Uncle went out early the next morning to see what kind of a day it was going to be. There was a reddish gold light over the higher peaks; a light breeze springing up and the branches of the fir trees moved gently to and fro the sun was on its way.
The old man stood and watched the green slopes under the higher peaks gradually growing brighter with the coming day and the dark shadows lifting from the valley, until at first a rosy light filled its hollows, and then the morning gold flooded every height and depth--the sun had risen.
Uncle wheeled the chair out of the shed ready for the coming journey, and then went in to call the children and tell them what a lovely sunrise it was.
Peter came up at this moment. The goats did not gather round him so trustfully as usual, but seemed to avoid him timidly, for Peter had reached a high pitch of anger and bitterness, and was laying about him with his stick very unnecessarily, and where it fell the blow was no light one. For weeks now he had not had Heidi all to himself as formerly. When he came up in the morning the invalid child was always already in her chair and Heidi fully occupied with her. And it was the same thing over again when he came down in the evening. She had not come out with the goats once this summer, and now to-day she was only coming in company with her friend and the chair, and would stick by the latter's side the whole time. It was the thought of this which was making him particularly cross this morning. There stood the chair on its high wheels; Peter seemed to see something proud and disdainful about it, and he glared at it as at an enemy that had done him harm and was likely to do him more still to-day. He glanced round- -there was no sound anywhere, no one to see him. He sprang forward like a wild creature, caught hold of it, and gave it a violent and angry push in the direction of the slope. The chair rolled swiftly forward and in another minute had disappeared.
Peter now sped up the mountain as if on wings, not pausing till he was well in shelter of a large blackberry bush, for he had no wish to be seen by Uncle. But he was anxious to see what had become of the chair, and his bush was well placed for that. Himself hidden, he could watch what happened below and see what Uncle did without being discovered himself. So he looked, and there he saw his enemy running faster and faster down hill, then it turned head over heels several times, and finally, after one great bound, rolled over and over to its complete destruction. The pieces flew in every direction--feet, arms, and torn fragments of the padded seat and bolster--and Peter experienced a feeling of such unbounded delight at the sight that he leapt in the air, laughing aloud and stamping for joy; then he took a run round, jumping over bushes on the way, only to return to the same spot and fall into fresh fits of laughter. He was beside himself with satisfaction, for he could see only good results for himself in this disaster to his enemy. Now Heidi's friend would be obliged to go away, for she would have no means of going about, and when Heidi was alone again she would come out with him as in the old days, and everything would go on in the proper way again. But Peter did not consider, or did not know, that when we do a wrong thing trouble is sure to follow.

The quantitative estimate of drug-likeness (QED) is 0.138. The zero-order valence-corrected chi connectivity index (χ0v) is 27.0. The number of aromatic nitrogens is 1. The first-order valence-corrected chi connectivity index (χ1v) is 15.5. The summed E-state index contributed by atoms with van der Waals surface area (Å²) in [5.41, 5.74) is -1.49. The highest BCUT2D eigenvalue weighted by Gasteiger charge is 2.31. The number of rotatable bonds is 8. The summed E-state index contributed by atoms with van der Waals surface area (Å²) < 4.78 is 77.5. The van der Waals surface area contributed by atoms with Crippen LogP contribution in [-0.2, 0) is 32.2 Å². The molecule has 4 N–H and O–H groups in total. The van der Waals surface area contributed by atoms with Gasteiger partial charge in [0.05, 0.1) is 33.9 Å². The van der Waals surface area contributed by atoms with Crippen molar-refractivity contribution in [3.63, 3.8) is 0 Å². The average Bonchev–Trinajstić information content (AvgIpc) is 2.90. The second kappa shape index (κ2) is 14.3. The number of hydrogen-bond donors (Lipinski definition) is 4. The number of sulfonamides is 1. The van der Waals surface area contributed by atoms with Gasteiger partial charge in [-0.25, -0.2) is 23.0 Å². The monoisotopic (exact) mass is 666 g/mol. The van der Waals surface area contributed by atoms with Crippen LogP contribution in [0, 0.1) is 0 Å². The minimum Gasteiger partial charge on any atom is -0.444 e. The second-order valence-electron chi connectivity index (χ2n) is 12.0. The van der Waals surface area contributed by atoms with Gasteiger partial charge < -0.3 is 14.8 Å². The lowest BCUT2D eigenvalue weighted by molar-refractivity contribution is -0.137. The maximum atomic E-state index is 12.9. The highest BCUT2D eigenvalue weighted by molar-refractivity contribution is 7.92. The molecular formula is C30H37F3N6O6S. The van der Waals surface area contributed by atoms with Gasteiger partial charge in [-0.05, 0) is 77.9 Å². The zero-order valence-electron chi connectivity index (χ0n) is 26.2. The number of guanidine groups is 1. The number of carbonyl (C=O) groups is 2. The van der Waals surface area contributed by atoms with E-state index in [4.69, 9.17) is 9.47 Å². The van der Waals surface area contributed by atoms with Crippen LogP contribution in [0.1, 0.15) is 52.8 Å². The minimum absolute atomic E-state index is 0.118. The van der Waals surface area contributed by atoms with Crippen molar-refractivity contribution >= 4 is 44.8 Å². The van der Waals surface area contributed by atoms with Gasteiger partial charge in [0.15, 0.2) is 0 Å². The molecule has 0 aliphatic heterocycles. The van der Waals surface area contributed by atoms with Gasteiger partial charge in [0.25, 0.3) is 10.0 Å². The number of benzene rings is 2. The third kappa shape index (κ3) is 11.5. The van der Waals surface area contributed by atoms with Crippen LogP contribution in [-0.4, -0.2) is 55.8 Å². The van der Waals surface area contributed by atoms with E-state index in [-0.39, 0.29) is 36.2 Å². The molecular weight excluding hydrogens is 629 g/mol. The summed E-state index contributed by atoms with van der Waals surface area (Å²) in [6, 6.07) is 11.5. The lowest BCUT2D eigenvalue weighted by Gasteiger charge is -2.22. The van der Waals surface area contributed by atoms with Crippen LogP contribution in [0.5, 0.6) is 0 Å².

Heidi now came running out of the hut and round to the shed. Grandfather was behind with Clara in his arms. The shed stood wide open, the two loose planks having been taken down, and it was quite light inside. Heidi looked into every corner and ran from one end to the other, and then stood still wondering what could have happened to the chair. Grandfather now came up.
"How is this, have you wheeled the chair away, Heidi?"
"I have been looking everywhere for it, grandfather; you said it was standing ready outside," and she again searched each corner of the shed with her eyes.
At that moment the wind, which had risen suddenly, blew open the shed door and sent it banging back against the wall.
"It must have been the wind, grandfather," exclaimed Heidi, and her eyes grew anxious at this sudden discovery. "Oh! if it has blown the chair all the way down to Dorfli we shall not get it back in time, and shall not be able to go."
"If it has rolled as far as that it will never come back, for it is in a hundred pieces by now," said the grandfather, going round the corner and looking down. "But it's a curious thing to have happened!" he added as he thought over the matter, for the chair would have had to turn a corner before starting down hill.